If you have persistent hay fever symptoms which are not relieved by the above treatments, your GP may refer you for immunotherapy treatment. This involves gradually introducing you to small amounts of the allergen (the substance that you are allergic to), such as pollen, and monitoring your allergic reaction.

This treatment is only carried out in specialist medical centres in case a serious allergic reaction occurs. The allergen will be given to you as an injection into your skin or a tablet that dissolves under your tongue. You will then be monitored for up to an hour.

As you get used to the allergen, the amount used is slowly increased and your allergic reaction to it should get less severe. This has been shown to improve people's tolerance of the allergen, improve their quality of life and has long-term results.

Immunotherapy may take months or even years to be effective. There is a risk of anaphylaxis (anaphylactic shock), which is a severe allergic reaction. It is not recommended for people who have persistent asthma and hay fever.

Alternative therapies

Some alternative therapies, such as acupuncture, homeopathy and herbal remedies, claim to relieve or prevent hay fever symptoms. However, the lack of evidence supporting their effectiveness means that more research is needed before they can be recommended.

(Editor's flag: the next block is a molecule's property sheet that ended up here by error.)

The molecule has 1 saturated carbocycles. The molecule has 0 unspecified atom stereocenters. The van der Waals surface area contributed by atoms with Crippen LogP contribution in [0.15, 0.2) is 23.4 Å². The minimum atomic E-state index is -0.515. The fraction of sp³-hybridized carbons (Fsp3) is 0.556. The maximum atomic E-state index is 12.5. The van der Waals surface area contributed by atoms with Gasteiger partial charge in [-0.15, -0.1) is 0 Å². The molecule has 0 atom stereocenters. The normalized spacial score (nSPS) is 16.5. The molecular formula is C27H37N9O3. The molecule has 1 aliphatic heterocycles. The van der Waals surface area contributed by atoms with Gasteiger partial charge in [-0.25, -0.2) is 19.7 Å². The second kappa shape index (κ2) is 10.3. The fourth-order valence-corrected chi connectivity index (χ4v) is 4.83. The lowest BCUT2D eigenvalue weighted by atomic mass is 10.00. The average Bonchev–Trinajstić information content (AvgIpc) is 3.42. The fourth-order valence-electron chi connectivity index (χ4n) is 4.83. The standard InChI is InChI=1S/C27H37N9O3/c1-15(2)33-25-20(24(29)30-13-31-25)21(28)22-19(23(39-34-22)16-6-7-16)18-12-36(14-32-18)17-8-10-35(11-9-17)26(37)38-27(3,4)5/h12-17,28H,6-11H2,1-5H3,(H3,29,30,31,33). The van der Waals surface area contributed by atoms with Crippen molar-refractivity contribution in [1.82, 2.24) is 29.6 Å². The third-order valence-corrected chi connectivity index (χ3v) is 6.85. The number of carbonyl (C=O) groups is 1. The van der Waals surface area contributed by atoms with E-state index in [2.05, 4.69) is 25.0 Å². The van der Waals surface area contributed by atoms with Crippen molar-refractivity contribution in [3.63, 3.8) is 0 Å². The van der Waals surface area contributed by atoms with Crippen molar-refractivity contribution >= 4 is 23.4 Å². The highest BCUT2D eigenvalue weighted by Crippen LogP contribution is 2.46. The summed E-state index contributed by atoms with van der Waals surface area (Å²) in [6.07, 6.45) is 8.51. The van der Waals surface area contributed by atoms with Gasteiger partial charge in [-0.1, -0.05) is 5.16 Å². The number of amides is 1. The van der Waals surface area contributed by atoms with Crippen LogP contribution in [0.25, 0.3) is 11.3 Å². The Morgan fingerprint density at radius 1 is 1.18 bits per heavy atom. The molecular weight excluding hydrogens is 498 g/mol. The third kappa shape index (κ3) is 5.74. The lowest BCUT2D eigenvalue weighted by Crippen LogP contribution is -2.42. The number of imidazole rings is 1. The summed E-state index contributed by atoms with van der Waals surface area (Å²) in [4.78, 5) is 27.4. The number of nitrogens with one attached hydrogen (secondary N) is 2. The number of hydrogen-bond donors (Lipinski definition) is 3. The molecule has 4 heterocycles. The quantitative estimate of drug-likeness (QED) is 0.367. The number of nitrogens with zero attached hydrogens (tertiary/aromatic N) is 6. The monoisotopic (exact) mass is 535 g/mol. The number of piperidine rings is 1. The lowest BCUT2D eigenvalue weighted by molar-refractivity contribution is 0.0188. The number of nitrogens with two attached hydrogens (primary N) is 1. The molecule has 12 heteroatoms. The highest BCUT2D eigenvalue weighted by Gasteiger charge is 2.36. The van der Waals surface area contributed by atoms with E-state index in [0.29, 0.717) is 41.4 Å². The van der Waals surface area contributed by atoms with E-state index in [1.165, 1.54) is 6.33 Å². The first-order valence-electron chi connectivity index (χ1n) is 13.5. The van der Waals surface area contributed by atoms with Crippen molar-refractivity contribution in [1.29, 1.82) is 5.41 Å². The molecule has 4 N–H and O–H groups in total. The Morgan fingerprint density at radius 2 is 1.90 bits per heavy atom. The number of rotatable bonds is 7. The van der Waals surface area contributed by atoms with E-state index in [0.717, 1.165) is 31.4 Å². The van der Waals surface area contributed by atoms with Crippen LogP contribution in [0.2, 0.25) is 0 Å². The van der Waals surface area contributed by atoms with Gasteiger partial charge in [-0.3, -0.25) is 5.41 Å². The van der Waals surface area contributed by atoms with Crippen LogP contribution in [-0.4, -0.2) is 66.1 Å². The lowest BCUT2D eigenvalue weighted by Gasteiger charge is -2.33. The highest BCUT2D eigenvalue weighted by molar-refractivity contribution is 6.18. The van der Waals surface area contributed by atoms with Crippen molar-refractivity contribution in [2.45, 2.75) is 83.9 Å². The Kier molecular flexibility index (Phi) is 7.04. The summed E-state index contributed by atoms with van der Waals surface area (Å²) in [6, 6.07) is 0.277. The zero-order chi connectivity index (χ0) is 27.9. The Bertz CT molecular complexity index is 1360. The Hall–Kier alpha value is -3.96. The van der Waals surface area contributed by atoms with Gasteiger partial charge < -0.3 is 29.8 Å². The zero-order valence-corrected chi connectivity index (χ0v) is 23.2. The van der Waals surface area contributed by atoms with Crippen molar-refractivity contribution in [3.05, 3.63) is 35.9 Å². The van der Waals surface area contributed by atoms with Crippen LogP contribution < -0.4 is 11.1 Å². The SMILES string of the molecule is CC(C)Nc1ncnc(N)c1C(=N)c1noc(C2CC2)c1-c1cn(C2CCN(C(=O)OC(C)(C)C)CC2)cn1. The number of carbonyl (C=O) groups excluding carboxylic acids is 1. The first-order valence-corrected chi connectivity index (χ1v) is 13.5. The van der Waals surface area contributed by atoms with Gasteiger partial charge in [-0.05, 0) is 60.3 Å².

If you decide to use herbal remedies, check with your GP first as some remedies, such as St John's Wort, can react unpredictably with other medication or make it less effective.

Nasal spray technique

·        Gently blow your nose to try to clear it.

·        Shake the bottle of nasal spray well.

·        Close off one nostril by holding your nostril shut with your finger.

·        Put the spray nozzle in the other nostril.

·        Tilt your head forward slightly and keep the bottle of spray upright.

·        Squeeze a fine mist into your nose while breathing in slowly. Do not sniff hard.

·        Breathe out through your mouth.

·        Take a second spray in the same nostril, then repeat this procedure for your other nostril.

Nasal drop technique

·        Gently blow your nose to try to clear it.

·        Shake the container of nasal drops well.

·        Tilt your head backwards.

·        Place the drops in your nostril. You may need to gently squeeze the container to release some drops.

·        Keep your head tilted back and sniff gently to let the drops make their way into your nose.

·        Repeat for your other nostril if required.

If you are using over-the-counter (OTC) medicines, always read the patient information leaflet that comes with them. If you are pregnant or breastfeeding, check with your GP which OTC medicines are suitable.


Adapted from hse.ie and nhs.uk